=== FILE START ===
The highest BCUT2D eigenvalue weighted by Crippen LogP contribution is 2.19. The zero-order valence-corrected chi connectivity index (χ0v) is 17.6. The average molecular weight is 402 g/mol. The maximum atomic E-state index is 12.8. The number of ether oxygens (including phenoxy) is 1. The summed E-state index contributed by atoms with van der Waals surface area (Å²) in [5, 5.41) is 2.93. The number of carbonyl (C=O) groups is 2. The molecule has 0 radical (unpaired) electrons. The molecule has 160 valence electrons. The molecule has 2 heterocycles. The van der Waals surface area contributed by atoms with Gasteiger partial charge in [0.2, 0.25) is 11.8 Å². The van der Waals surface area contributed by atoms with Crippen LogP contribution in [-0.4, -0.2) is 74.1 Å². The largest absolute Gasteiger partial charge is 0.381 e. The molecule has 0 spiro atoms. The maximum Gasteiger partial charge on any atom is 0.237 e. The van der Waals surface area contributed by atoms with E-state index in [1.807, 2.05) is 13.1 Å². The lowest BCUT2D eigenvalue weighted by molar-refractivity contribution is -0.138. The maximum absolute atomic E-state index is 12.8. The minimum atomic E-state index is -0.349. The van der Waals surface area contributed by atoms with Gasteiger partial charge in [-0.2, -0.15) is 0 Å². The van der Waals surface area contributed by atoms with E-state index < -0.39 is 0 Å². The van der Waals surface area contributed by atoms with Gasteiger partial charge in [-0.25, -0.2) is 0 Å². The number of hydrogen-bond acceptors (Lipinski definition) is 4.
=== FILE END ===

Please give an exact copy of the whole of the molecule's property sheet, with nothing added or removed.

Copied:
The highest BCUT2D eigenvalue weighted by Crippen LogP contribution is 2.19. The zero-order valence-corrected chi connectivity index (χ0v) is 17.6. The average molecular weight is 402 g/mol. The maximum atomic E-state index is 12.8. The number of ether oxygens (including phenoxy) is 1. The summed E-state index contributed by atoms with van der Waals surface area (Å²) in [5, 5.41) is 2.93. The number of carbonyl (C=O) groups is 2. The molecule has 0 radical (unpaired) electrons. The molecule has 160 valence electrons. The molecule has 2 heterocycles. The van der Waals surface area contributed by atoms with Gasteiger partial charge in [0.2, 0.25) is 11.8 Å². The van der Waals surface area contributed by atoms with Crippen LogP contribution in [-0.4, -0.2) is 74.1 Å². The largest absolute Gasteiger partial charge is 0.381 e. The molecule has 0 spiro atoms. The maximum Gasteiger partial charge on any atom is 0.237 e. The van der Waals surface area contributed by atoms with E-state index in [1.807, 2.05) is 13.1 Å². The lowest BCUT2D eigenvalue weighted by molar-refractivity contribution is -0.138. The maximum absolute atomic E-state index is 12.8. The minimum atomic E-state index is -0.349. The van der Waals surface area contributed by atoms with Gasteiger partial charge in [-0.2, -0.15) is 0 Å². The van der Waals surface area contributed by atoms with E-state index < -0.39 is 0 Å². The van der Waals surface area contributed by atoms with Gasteiger partial charge in [-0.25, -0.2) is 0 Å². The number of hydrogen-bond acceptors (Lipinski definition) is 4.